One source names over 30 basic lines of Rolex watches, like Daytona, Submariner, and Oyster Perpetual. Some of the lines have similar, though distinct, names—such as Explorer and Explorer II. Each line was produced in many versions; one line came in 48 different models, each with its own model number. Rolex has made dozens of movements, so the movement number must be recorded. There are also serial numbers, and the metals used for the various parts—dial, bezel, band, etc. In addition, any given watch may have unique features added, such as gems, each of which must be described in detail. All these features affect value and should be recorded for proper coverage.
And, though this may seem obvious, all the details must be accurate. With watches this is no small feat, since most appraisers are not trained in recognizing such watch details or distinguishing authentic from counterfeit parts. The appraisal of a Rolex is a whole separate concern, which we will discuss in a future issue of JII.
FOR AGENTS & UNDERWRITERS
The loss ratio for men's jewelry is much worse than for women's. And a watch, usually a Rolex, is the most frequently scheduled item of men's jewelry.
Fine watches are identified by model and serial number, which should be given on the appraisal. Most manufacturers have separate model numbers for parts of the watch, such as the dial, bezel and band. All these numbers should be on the appraisal.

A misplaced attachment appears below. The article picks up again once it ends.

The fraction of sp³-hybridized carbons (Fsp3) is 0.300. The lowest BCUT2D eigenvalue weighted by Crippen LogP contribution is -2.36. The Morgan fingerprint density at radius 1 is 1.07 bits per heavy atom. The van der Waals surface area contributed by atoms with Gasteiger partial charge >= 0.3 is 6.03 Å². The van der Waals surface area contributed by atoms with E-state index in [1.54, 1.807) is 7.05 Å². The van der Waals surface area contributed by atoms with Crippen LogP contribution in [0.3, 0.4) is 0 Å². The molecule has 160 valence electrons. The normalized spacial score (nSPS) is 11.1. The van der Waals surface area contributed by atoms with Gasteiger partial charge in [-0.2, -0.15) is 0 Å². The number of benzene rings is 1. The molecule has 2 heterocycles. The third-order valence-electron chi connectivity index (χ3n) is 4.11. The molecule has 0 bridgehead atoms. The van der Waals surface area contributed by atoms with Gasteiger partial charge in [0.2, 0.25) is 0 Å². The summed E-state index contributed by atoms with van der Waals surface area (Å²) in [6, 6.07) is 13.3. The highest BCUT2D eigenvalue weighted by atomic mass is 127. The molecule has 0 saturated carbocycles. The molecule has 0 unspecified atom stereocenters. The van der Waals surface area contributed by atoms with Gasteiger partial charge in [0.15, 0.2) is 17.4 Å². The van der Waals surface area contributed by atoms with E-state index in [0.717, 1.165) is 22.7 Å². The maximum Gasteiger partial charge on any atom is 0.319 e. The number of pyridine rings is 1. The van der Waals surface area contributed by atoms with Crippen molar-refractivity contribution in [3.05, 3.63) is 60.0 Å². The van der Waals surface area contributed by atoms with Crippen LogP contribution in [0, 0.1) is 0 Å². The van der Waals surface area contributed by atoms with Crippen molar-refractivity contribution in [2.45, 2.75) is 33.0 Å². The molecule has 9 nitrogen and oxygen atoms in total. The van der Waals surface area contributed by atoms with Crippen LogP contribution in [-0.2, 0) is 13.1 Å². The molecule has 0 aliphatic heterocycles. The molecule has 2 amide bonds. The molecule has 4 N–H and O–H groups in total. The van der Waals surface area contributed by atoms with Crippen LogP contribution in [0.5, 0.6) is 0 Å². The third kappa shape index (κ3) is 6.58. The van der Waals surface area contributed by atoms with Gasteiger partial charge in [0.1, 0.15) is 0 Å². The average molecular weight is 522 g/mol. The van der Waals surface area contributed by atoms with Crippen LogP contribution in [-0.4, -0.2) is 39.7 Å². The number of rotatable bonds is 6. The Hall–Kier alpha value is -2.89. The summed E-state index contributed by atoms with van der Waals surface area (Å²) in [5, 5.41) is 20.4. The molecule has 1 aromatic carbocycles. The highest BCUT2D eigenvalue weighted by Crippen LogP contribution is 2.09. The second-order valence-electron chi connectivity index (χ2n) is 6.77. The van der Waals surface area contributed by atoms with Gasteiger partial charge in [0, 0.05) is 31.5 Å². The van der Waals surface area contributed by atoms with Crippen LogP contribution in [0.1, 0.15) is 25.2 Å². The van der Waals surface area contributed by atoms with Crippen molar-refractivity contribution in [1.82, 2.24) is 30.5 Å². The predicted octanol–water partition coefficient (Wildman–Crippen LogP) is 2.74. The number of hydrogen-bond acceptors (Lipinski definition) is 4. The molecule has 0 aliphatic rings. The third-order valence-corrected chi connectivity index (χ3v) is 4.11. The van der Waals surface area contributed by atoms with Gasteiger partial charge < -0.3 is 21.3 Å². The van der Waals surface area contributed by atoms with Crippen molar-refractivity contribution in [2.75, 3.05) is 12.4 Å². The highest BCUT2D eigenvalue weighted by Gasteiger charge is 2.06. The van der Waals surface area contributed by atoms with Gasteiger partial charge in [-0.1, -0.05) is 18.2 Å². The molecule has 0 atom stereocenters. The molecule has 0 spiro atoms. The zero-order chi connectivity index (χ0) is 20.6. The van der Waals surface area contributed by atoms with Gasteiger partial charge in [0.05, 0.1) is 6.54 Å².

In addition, Rolex and other high-end watches are available with all sorts of diamond and gemstone accessory parts, all of which can carry separate model and part numbers. And these are far more costly than typical after-market parts added by non-Rolex sources.
Any gems on the watch, and the metal of each watch part, should be described in the same detail as for any other piece of gem jewelry. As you can imagine, detailed reporting on a watch encrusted with gems is extremely important to insurers.
Always ask for Rolex warrantee papers and a sales receipt. Rolexes purchased from a seller other an authorized dealer are considered by Rolex to be second-hand and are not covered by the company's warrantee.
Check for warrantee and other papers to be sure the watch is a genuine Rolex before pricing a replacement.
Watches, like cars (and unlike other jewelry), are machines that suffer wear and tear and do depreciate over time. A 10-year-old Rolex does not have the value of a new Rolex of that model. As with a car, so with a watch—the value of the replacement should take into account the age and condition of the property.
Be mindful of the moral hazard of an excessively high valuation, which can cause the insured to try to come out ahead by "losing" the jewelry. This is a more likely danger with men's watches because there is little sentimental attachment to the item.
There is a huge market for vintage (i.e., used) watches. An appraiser judging the value of a used Rolex can consult pricing services for vintage watches.
A future issue of JII will take a more detailed look at watch appraisals and the concerns they present for underwriters and adjusters.